There are very few things on Earth that can survive anything, and among them are small microscopic animals known as tardigrades, which are also deemed as water bears--and they are incredibly indestructible that they might actually be the only living organism on the moon right now.
Tardigrades in Space
According to Inverse, scientists believe this possibility after an Israeli Beresheet spacecraft attempted to land on the moon in April 2019.
Unfortunately, things did not go well, according to plan and the spacecraft ended up crash landing on the lunar surface along with its unusual cargo, including a copy of the entire English-language Wikipedia, a disk containing 30 million pages of details about the Earth, and thousands of the tiny dehydrated water bears.
Dehydrating life forms brought to space is not uncommon.
It's a process that helps slow down an organism's metabolism and will help suspend them in a near-life state, then once they reach their destination in space, they would be rehydrated by something or someone, bringing them back to life.
All of these were included by the non-profit organization, The Arch Mission, as an attempt to document life on Earth.
Did the Water Bears Survive?
Now, scientists believe that despite the crash, the tardigrades would have survived, especially as they have survived harsh environments in the past, including space.
For example, back in September of 2007, the National Aeronautics and Space Administration (NASA) sent two species of dehydrated water bears to space through the Foton-M3 mission, where the tardigrades were exposed to solar radiation and the vacuum of space.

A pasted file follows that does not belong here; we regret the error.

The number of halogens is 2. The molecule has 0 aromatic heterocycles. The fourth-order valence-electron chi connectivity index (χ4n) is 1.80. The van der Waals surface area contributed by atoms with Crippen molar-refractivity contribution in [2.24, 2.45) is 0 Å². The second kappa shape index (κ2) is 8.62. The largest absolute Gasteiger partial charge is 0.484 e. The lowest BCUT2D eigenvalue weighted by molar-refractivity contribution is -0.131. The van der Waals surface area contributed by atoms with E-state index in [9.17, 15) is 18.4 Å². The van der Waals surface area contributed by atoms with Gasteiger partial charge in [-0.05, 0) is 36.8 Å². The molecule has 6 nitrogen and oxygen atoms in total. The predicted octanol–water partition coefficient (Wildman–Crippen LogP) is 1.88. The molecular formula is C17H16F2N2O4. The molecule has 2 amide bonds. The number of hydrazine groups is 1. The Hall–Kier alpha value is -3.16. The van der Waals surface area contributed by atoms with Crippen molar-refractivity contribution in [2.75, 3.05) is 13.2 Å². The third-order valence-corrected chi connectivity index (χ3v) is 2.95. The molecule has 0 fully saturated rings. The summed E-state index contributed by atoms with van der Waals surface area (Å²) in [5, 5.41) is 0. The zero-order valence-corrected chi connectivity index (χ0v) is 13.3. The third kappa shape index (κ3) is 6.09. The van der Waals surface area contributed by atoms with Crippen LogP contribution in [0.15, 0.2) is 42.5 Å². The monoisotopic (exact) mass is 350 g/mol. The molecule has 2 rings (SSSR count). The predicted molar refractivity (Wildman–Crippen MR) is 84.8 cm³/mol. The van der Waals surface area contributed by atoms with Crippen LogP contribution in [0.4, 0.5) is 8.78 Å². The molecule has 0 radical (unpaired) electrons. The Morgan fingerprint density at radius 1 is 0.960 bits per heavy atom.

After going back to Earth, the water bears were rehydrated and survived everything they faced in space as if nothing happened.
Moreover, the tardigrades sent to space were suspended in epoxy and covered in micro-thin sheets of nickel, which experts believe would have cushioned their landing, enabling them to survive the crash.
However, in order for them to go back to their normal state, they would require water to rehydrate themselves, which is the challenge if they were able to survive, seeing as the lunar surface didn't exactly have liquid water.
No Way of Assuring
So, would the tardigrades have taken over the moon?
Due to their state when they were delivered in space and the lack of liquid on the moon, they might not have exactly started their population on the moon and would have been less likely a reality.
The question has remained in the heads of experts ever since the crash was reported early last year.
In a past report by WIRED, Nova Spivack, the founder of the Arch Mission Foundation, watched the live stream of the Beresheet's supposed landing on the moon, and after the crash was confirmed, he was one of the first ones to ask the question.
"For the first 24 hours we were just in shock," Spivack said. "We sort of expected that it would be successful. We knew there were risks but we didn't think the risks were that significant."
Until now, it is hard to say whether the tardigrades aboard the Israeli Beresheet spacecraft survived and whether they have found a way to rehydrate themselves or maybe adapt to their surroundings yet again.
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Written by: Nhx Tingson